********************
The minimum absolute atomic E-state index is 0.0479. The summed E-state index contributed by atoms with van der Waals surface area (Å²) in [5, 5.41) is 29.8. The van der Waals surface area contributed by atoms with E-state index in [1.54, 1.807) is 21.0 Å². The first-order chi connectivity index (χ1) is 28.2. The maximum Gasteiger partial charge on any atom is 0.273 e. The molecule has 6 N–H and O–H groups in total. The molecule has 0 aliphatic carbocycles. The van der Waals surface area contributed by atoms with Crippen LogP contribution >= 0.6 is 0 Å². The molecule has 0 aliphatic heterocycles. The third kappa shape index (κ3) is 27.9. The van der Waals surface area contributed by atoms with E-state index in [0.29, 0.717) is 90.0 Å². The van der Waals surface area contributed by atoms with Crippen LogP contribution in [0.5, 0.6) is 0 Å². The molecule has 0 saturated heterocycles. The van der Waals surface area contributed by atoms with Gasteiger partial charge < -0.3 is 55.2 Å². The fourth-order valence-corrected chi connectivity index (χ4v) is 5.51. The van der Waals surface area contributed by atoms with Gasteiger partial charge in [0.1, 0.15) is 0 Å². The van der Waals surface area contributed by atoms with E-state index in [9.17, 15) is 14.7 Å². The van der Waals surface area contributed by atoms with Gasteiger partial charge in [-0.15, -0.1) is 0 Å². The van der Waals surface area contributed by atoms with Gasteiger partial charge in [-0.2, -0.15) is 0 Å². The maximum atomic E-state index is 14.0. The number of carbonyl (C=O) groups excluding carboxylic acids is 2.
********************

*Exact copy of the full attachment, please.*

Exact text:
The minimum absolute atomic E-state index is 0.0479. The summed E-state index contributed by atoms with van der Waals surface area (Å²) in [5, 5.41) is 29.8. The van der Waals surface area contributed by atoms with E-state index in [1.54, 1.807) is 21.0 Å². The first-order chi connectivity index (χ1) is 28.2. The maximum Gasteiger partial charge on any atom is 0.273 e. The molecule has 6 N–H and O–H groups in total. The molecule has 0 aliphatic carbocycles. The van der Waals surface area contributed by atoms with Crippen LogP contribution >= 0.6 is 0 Å². The molecule has 0 aliphatic heterocycles. The third kappa shape index (κ3) is 27.9. The van der Waals surface area contributed by atoms with E-state index in [0.29, 0.717) is 90.0 Å². The van der Waals surface area contributed by atoms with Crippen LogP contribution in [0.5, 0.6) is 0 Å². The molecule has 0 saturated heterocycles. The van der Waals surface area contributed by atoms with Gasteiger partial charge < -0.3 is 55.2 Å². The fourth-order valence-corrected chi connectivity index (χ4v) is 5.51. The van der Waals surface area contributed by atoms with Gasteiger partial charge in [0.1, 0.15) is 0 Å². The van der Waals surface area contributed by atoms with E-state index in [9.17, 15) is 14.7 Å². The van der Waals surface area contributed by atoms with Gasteiger partial charge in [-0.15, -0.1) is 0 Å². The van der Waals surface area contributed by atoms with Gasteiger partial charge in [-0.2, -0.15) is 0 Å². The maximum atomic E-state index is 14.0. The number of carbonyl (C=O) groups excluding carboxylic acids is 2.